HomeUSAGiving women a piece of themselves again - Australian Jewish NewsOUS...

Giving women a piece of themselves again – Australian Jewish NewsOUS News

When Stephanie Weiss started university, a biomedical engineering degree seemed a random choice to most other people. But it was a well thought out plan for the Moriah College graduate.

“I’ve always loved math, and I wanted to do something that would make a physical difference to the world,” she said AJN.

She knew that she wanted to make a difference in people’s lives. That’s exactly what she’s working on with her start-up, Arula, which prints external breast prostheses for women who have had a single or double mastectomy.

Just weeks after Weiss founded the company, he was sent to San Francisco to attend Y Combinator, one of the top start-up programs in the world. While Arula did not make it to the next phase of the program, it was the only Australian company to receive a grant for the most promising start-ups.

Back home, Weiss made it through a program called Start Mate, received re-investment funding, and was then awarded an $80,000 grant as a successful Boosting Female Founders Initiative recipient.

Weiss made the product — which is Medicare exempt — patented it and began the testing process.

Explaining that about 40 percent of women don’t get reconstructive surgery after a mastectomy, Weiss stresses that customization is a big part of the product.

“It’s a unique design so women don’t feel like they should settle for something that ‘kind of’ fits them. Rather they have something that fits their size and makes them feel comfortable.” Is.”

Weiss also focuses on the ‘lightness’ of the prosthetic, ensuring it feels as natural as possible.

“I have been able to research incredible medical innovations, and I think this is an area that is under-served… it seemed like such a simple product. [to create], We are living in a world where prostheses work with the brain – arms and legs and things like that. And yet, there hasn’t been that much innovation in this area in the last 20 or 30 years,” she said, explaining that a breast prosthesis only goes into a woman’s bra – there’s no ‘mechanism’ behind it.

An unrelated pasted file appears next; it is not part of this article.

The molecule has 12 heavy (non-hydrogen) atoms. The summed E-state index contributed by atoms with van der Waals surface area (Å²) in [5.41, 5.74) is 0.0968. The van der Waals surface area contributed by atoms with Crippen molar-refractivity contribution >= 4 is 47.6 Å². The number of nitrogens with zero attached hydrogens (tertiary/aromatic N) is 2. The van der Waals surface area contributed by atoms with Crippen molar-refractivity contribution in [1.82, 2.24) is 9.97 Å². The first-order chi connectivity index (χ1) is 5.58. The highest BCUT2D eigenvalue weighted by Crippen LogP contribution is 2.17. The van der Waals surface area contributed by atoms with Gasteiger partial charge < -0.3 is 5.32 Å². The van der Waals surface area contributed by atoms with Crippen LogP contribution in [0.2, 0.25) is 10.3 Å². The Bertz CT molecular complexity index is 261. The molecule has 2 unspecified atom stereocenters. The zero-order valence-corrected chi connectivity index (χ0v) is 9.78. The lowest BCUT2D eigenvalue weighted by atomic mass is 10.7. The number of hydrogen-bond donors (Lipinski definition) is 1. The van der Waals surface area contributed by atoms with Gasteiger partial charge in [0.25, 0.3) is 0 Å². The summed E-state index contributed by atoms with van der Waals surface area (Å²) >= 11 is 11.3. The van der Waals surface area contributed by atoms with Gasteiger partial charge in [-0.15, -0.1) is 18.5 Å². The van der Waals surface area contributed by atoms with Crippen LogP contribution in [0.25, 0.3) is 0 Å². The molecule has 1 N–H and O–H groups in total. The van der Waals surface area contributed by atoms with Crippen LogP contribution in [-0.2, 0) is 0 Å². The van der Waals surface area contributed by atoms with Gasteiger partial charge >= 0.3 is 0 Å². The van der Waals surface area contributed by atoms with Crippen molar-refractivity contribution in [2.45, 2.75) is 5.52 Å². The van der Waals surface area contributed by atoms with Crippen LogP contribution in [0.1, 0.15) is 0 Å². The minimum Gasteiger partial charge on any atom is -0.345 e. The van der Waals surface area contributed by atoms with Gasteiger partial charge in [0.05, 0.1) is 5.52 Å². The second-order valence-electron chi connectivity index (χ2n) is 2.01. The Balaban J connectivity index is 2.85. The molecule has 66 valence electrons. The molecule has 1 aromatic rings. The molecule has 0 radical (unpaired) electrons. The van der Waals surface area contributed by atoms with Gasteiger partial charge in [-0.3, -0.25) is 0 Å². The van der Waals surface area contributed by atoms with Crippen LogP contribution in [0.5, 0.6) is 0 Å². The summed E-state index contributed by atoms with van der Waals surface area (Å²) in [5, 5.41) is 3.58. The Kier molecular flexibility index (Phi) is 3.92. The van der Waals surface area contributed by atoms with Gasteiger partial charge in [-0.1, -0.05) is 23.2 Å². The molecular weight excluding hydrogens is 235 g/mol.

She also noted that women who can’t have reconstructive surgery — some too thin, too young or too old — have lost a part of themselves that they want to give back. This is an issue that pertains to women’s fashion as well.

“The way women’s fashion works, breasts are always accounted for. So, so many of these women have had to throw out so many clothes. I remember a woman saying that her dream was just a wrap again. It’s a way of wearing a dress. It’s a way to tangibly change one’s life.”

While Weiss is still in the testing phase, it is expected to hit the market by next year.

To learn more, visit arula.com.au. go to

Receive the AJN newsletter by email and never miss our top stories Sign up for free


Most Popular